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Miles foresees team meeting
This is an archived article that was published on sltrib.com in 2011, and information in the article may be outdated. It is provided only for personal research purposes and may not be reprinted.

Boston • Jazz swingman C.J. Miles called it before the game.

Miles said prior to tipoff against the Celtics on Friday that it had been about two weeks since Utah last had a team meeting. That gathering was a "real, real intense one."

But he predicted that if the Jazz did not rise up and meet a strong Boston team head on, another one could soon follow. And after Utah was destroyed by the Celtics in a 24-point blowout, Miles and several other Jazz players acknowledged that the team has reached a crucial point in its season.

The NBA season is long, and teams are prone to surges and swoons. But right now, Utah is struggling to fix what should be fixable.

"We let people takes us out of our games," Miles said.

Veteran Jazz guard Raja Bell added that his new team has struggled all season to do a few fundamental basketball things well. Until Utah addresses its on-the-court problems, the Jazz's struggles will likely continue.

"When you don't do those, it doesn't matter who you put on the court — you're not going to be a very good team," Bell said.

Staying together

After publicly considering making a change to Utah's starting lineup several times this season, Jazz coach Jerry Sloan and his assistants decided Thursday not to alter Utah's first rotation despite the team's recent struggles.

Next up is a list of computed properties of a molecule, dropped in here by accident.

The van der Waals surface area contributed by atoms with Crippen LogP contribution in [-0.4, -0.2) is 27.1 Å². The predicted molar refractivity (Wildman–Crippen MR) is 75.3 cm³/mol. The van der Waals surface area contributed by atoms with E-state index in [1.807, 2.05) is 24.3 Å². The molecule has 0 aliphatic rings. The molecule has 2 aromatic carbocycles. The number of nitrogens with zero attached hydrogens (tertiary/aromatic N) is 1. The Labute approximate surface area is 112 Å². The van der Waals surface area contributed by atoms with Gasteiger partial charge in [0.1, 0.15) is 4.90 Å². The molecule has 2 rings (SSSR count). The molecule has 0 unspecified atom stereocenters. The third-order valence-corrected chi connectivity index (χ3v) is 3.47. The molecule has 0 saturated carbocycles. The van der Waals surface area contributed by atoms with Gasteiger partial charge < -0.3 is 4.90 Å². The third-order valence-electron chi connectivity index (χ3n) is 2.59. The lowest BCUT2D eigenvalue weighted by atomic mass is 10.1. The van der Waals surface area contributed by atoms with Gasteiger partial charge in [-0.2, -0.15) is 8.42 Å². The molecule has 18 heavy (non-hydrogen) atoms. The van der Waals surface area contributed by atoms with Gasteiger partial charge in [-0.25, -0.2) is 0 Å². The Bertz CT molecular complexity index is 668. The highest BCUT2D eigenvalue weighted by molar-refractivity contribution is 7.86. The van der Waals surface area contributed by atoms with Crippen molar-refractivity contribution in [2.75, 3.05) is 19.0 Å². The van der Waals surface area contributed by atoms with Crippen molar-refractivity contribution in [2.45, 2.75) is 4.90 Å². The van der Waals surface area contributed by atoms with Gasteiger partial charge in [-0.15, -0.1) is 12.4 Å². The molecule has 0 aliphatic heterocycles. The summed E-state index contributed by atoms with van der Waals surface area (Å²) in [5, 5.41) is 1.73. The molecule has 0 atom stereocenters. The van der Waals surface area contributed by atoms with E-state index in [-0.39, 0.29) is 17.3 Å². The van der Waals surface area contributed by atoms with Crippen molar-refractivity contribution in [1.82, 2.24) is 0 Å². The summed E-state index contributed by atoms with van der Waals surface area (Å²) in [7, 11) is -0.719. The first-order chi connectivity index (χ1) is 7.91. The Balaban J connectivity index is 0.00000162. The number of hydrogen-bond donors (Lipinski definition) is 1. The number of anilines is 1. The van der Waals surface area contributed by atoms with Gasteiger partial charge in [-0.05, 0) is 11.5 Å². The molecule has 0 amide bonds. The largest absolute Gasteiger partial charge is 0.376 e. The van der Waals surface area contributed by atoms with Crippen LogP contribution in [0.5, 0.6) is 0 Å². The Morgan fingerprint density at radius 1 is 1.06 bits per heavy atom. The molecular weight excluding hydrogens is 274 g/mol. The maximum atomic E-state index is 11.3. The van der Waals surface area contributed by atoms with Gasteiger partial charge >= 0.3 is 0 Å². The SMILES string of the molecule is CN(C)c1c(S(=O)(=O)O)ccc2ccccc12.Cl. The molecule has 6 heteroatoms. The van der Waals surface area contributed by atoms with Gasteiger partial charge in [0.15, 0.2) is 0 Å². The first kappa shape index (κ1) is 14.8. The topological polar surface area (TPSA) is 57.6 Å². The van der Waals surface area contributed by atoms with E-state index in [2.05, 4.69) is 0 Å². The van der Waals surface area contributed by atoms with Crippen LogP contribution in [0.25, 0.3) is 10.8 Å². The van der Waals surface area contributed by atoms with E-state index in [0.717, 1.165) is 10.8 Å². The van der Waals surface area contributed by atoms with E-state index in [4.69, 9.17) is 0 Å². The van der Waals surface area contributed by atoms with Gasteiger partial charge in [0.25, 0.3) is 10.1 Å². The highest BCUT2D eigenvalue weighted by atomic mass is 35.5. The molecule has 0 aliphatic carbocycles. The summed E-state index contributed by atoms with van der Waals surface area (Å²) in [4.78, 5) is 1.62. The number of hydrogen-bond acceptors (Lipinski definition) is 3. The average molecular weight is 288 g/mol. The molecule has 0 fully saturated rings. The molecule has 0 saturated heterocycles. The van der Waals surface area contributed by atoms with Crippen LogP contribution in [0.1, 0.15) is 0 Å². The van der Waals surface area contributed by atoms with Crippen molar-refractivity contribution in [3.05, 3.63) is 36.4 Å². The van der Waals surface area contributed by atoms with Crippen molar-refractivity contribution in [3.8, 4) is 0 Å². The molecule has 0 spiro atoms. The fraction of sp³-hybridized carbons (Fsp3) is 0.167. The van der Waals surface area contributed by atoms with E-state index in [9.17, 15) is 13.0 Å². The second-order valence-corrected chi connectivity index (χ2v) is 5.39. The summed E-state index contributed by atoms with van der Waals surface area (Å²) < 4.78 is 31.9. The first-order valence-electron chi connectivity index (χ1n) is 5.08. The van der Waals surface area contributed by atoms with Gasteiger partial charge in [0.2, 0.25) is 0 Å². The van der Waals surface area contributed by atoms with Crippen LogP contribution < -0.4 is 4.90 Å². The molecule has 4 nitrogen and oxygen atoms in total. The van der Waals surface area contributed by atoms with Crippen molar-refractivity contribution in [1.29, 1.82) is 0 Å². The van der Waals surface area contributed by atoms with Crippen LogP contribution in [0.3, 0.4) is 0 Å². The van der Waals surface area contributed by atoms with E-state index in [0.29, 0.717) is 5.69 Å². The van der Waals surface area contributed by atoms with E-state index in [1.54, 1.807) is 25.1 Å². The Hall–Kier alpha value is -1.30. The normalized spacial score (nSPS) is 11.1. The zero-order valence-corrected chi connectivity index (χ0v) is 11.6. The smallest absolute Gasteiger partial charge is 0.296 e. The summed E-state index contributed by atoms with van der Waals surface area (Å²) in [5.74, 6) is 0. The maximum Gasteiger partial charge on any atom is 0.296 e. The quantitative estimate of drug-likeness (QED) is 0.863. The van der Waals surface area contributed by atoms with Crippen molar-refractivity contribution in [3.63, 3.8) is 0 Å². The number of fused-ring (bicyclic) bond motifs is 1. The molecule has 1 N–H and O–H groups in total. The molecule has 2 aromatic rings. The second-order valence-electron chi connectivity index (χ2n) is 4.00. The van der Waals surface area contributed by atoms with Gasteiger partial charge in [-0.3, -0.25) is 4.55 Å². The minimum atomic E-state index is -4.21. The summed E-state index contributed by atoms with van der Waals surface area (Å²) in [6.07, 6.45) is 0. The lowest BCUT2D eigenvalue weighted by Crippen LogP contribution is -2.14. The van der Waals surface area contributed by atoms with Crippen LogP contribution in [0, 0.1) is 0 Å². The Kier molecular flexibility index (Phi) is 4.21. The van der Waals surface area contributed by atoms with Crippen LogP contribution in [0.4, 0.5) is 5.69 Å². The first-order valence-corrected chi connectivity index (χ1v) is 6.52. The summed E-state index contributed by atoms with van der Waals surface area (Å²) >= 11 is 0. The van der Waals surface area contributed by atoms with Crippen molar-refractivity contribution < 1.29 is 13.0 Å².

Sloan said before tipoff against the Celtics that he does not feel a shakeup will fix what has recently troubled his up-and-down, slow-starting team.

If anything, Sloan will continue to tweak the Jazz's second unit until he finds an ideal rotation.

Sloan acknowledged that the Jazz's minds "drifted" during the previous 10 games. But he is trying to build cohesion among a Utah first unit that features four new players in new roles.

Boston coach Doc Rivers agreed in general with Sloan's stance, stating that consistency in a starting unit often ultimately pays off throughout the course of a season.

Meanwhile, Bell echoed recent statements made by several teammates, saying that he does not believe that simply changing the Jazz's starters will right the ship.

"I don't know that it's necessarily [the] lineup," Bell said.

bsmith@sltrib.comTwitter: @tribjazz

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